in Erpicum, Michel (Ed.) Actes du XXVIIIe colloque annuel de l’Association Internationale de Climatologie : Modélisations et variabilités (2015, July)

The “Modèle Atmosphérique Régionale” MAR is a regional climate model originally developed to study the polar ice sheets. In this study, the MAR model has been adapted to Belgium in order to study the snow ... [more ▼]

The “Modèle Atmosphérique Régionale” MAR is a regional climate model originally developed to study the polar ice sheets. In this study, the MAR model has been adapted to Belgium in order to study the snow cover evolution of the High Fens (east of Belgium), a region covered by snow on average one to two months per year. As validation, we have sucessfully compared MAR based daily snow heights with snowcam-based and/or laser sensor-based observations over the period 2008-2013. Then, the model has been forced by ERA-Interim since 1958 to study the snow cover evolution during the last fifty years at the summit of Belgium. The results show no significant trend despite global warming. [less ▲]

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See detailHybrid inventory, gravimetry and altimetry (HIGA) mass balance product for Greenland and the Canadian Arctic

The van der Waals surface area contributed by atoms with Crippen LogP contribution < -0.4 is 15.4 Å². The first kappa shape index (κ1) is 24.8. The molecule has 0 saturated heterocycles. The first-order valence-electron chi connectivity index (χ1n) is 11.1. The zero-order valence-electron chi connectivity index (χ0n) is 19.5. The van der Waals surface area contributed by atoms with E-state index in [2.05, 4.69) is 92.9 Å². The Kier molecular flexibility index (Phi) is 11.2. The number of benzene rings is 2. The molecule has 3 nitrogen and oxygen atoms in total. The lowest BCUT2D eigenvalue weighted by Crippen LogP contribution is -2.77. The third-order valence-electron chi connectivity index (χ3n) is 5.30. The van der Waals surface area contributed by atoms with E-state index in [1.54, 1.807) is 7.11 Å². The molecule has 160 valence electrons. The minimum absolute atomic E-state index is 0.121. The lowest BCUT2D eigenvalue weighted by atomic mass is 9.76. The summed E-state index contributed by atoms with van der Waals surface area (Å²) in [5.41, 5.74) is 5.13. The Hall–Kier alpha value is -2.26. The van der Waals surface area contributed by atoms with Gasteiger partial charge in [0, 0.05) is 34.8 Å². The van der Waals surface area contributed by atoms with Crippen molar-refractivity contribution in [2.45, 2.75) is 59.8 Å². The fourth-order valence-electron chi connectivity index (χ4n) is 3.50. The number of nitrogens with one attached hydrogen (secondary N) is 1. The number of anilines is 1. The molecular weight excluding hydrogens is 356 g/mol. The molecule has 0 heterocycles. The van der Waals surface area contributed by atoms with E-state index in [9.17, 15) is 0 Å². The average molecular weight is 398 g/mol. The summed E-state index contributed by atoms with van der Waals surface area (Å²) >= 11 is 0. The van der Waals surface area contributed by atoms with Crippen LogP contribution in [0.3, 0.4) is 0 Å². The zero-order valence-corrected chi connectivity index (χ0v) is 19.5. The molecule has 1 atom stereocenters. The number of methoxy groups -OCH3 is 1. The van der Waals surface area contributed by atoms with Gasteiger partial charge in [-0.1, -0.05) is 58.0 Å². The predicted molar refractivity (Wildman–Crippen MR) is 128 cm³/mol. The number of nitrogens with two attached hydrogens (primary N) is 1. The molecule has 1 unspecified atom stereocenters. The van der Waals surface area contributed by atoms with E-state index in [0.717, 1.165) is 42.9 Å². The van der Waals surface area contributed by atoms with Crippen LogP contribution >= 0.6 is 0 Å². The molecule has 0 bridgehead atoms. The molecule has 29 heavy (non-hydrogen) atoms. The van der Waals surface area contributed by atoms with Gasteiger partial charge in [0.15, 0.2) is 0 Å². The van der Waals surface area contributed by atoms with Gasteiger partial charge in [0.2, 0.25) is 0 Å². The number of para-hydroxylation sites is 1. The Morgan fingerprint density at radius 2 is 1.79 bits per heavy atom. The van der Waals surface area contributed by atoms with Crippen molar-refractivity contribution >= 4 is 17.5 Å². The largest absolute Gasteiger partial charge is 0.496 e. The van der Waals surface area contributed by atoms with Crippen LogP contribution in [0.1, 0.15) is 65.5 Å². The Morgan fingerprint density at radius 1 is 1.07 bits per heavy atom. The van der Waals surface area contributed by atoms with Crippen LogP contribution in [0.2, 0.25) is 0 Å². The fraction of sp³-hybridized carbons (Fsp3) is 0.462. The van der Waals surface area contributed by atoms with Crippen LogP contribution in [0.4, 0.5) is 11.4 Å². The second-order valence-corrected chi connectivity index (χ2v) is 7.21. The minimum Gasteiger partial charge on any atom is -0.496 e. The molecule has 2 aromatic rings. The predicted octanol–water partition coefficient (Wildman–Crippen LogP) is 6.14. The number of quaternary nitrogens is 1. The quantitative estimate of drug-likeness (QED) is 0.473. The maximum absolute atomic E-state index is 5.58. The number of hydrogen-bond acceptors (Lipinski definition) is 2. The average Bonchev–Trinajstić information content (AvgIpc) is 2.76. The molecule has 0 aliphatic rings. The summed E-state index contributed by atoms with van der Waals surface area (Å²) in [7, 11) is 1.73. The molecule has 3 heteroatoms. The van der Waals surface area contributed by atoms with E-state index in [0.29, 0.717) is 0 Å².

Colgan, W.; Abdalati, W.; Citterio, M. et al

in Remote Sensing of Environment (2015), 168

We present a novel inversion algorithm that generates a mass balance field that is simultaneously consistent with independent observations of glacier inventory derived from optical imagery, cryosphere ... [more ▼]

We present a novel inversion algorithm that generates a mass balance field that is simultaneously consistent with independent observations of glacier inventory derived from optical imagery, cryosphere-attributed mass trends derived from satellite gravimetry, and ice surface elevation trends derived from airborne and satellite altimetry. We use this algorithm to assess mass balance across Greenland and the Canadian Arctic over the Sep-2003 to Oct- 2009 period at 26 km resolution. We evaluate local algorithm-inferred mass balance against forty in situ point observations. This evaluation yields an RMSE of 0.15 mWE/a, and highlights a paucity of in situ observations from regions of high dynamic mass loss and peripheral glaciers. We assess mass losses of 212 ± 67 Gt/a to the Greenland ice sheet proper, 38 ± 11 Gt/a to peripheral glaciers in Greenland, and 42 ± 11 Gt/a to glaciers in the Canadian Arctic. These magnitudes of mass loss are dependent on the gravimetry-derived spherical harmonic mass trend we invert. We spatially partition the transient glacier continuity equation by differencing algorithm-inferred mass balance from modeled surface mass balance, in order to solve the horizontal divergence of ice flux as a residual. This residual ice dynamic field infers flux divergence (or submergent flow) in the ice sheet accumu- lation area and at tidewater margins, and flux convergence (or emergent flow) in land-terminating ablation areas, which is consistent with continuum mechanics theory. [less ▲]